On Summer eeves by haunted stream.        130
Then to the well-trod stage anon,
If Jonsons learnèd Sock 16 be on,
Or sweetest Shakespear 17 fancies childe,
Warble his native Wood-notes wilde,
And ever against eating Cares,        135
Lap me in soft Lydian Aires,
Married to immortal verse
Such as the meeting soul may pierce
In notes, with many a winding bout
Of linckèd sweetnes long drawn out,        140
With wanton heed, and giddy cunning,
The melting voice through mazes running;
Untwisting all the chains that ty
The hidden soul of harmony.
That Orpheus self may heave his head        145
From golden slumber on a bed
Of heapt Elysian flowres, and hear
Such streins as would have won the ear
Of Pluto, to have quite set free
His half regain’d Eurydice.        150
These delights, if thou canst give,
Mirth with thee, I mean to live.
Note 1. Cerberus: Erebus, was the spouse of night, but “Milton, in order to have Melancholy inspire horrour and repulsion, invented the present genealogy” (Huntingdon). [back]
Note 2. Stygian cave: where arrived the shades ferried across by Charon. [back]
Note 3. Cimmerian desert: the “land and city of the Cimmerians, shrouded in mist and cloud, and never does the shining sun look down on them with his rays, neither when he climbs up the starry heavens nor when again he turns earthward from the firmament but deadly night is outspread over miserable mortals” (Odyssey, xi. 13–19, Butcher and Lang). [back]
Note 4. Euphrosyne: “The first parentage assigned to Euphrosyne (on the strength of a scholiast’s commentary to the Æneid) makes her the half sister of Comus, who was the son of Circe by Bacchus. Euphrosyne represents innocent pleasure; Comus represents evil, sensual pleasure. In the double parentage Milton has in mind two ideals of innocent pleasure—that which springs from Wine and Love, and that which springs from Dawn and the light breezes of summer” (Moody, Cambridge edition). [back]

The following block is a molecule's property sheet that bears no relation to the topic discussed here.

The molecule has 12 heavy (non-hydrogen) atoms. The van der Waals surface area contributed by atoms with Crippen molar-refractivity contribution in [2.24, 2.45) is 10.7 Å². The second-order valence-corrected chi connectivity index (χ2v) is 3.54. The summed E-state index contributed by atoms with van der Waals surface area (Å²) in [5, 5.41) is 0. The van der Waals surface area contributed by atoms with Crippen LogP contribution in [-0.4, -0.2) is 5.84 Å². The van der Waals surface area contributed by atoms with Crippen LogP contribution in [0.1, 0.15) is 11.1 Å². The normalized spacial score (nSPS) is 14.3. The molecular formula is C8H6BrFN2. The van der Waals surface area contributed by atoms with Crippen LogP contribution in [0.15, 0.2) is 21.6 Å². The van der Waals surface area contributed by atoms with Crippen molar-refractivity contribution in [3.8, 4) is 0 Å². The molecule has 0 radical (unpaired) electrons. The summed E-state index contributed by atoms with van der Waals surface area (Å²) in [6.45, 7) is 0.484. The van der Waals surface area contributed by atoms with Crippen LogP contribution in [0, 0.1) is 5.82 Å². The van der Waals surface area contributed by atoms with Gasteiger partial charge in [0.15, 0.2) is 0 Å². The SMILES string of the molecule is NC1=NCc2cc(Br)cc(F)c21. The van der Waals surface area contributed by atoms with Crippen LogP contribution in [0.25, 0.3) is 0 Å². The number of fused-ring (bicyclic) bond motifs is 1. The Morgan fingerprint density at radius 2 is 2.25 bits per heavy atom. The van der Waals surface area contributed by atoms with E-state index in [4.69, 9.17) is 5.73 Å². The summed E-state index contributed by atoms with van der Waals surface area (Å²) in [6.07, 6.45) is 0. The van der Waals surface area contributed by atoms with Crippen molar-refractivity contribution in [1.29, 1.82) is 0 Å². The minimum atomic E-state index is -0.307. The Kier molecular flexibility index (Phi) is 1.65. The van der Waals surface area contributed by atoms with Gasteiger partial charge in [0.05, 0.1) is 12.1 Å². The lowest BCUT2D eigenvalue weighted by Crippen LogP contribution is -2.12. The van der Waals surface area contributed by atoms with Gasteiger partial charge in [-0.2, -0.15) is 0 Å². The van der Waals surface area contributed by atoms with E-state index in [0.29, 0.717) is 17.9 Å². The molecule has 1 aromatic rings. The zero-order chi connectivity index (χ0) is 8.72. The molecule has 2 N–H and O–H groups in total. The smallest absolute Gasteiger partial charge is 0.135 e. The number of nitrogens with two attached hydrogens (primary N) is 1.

Note 5. Hebe: cup-bearer to the gods, and personification of eternal youth. [back]
Note 6. Then come: this obscure passage has been discussed and interpreted by many editors. Masson’s explanation seems the more favourably accepted: “Milton, or whoever the imaginary speaker is, asks Mirth to admit him to her company, and that of the nymph Liberty, and let him enjoy the pleasures natural to such companionship (38–40). He then goes on to specify such pleasures, or to give examples of them. The first (41–44) is that of sensations of early morning, when, walking round a country cottage, one hears the song of the mounting sky-lark, welcoming the signs of sunrise. The second is that of coming to the cottage window, looking in, and bidding a cheerful good-morrow, through the sweet-briar, vine, or eglantine, to those of the family who are astir.” [back]
Note 7. Sweet-briar … eglantine: these plants being identical, it is supposed by Warton, Milton meant the honeysuckle; by Keightley, the dog-rose. [back]
Note 8. Hoar Hill: i.e., covered with hoar-frost. [back]
Note 9. His state: “triumphal progress, like that of a monarch, with the clouds ‘in thousand liveries dight’ as the sun’s attendants” (Moody, Cambridge edition). [back]
Note 10. Tells his tale: tale is here used in the sense of “number,” and tells, in the sense of “count:” thus meaning “every shepherd counts his sheep;” “Certainly,” says Mr. Moody, “a more realistic morning occupation than story-telling.” [back]
Note 11. Russet lawns: open lands or fields, quite different from our present meaning of a plot of grass in the front of a modern house. [back]
Note 12. Fallows gray: “a fallow is a piece of ploughed land left unsown” (Masson). [back]
Note 13. Towers and Battlements: Masson declares that these “are almost evidently Windsor Castle” which was not far from Horton where Milton was living when he composed the poem. [back]
Note 14. Cynosure: literally Dog’s Tail, applied to the constellation of the Lesser Bear, containing the Pole-Star, which was fancifully supposed to resemble a dog. By this constellation the Phœnician mariners steered, while the Greek mariners directed their course by the Greater Bear. The metaphorical meaning is the “object upon which the attention is fixed.” [back]
Note 15. Lubbar-Fend: lubbar-fiend. [back]
Note 16. Johnson’s learnèd Sock: the sock, from Latin soccus, the low-heeled slipper worn by actors in ancient comedy, and contrasted to the buskin, from cothurnus, or high-heeled boot worn by tragic actors. The allusion is to Jonson’s great erudition as displayed in his remarkable comedies. [back]
Note 17. Sweetest Shakespear: despite Milton’s couplets, the epitaph On Shakespear, 1630, this characterisation of the great dramatist, exquisite as it is, rather leaves the impression that Milton did not fully appreciate the superior genius of Shakespeare. [back]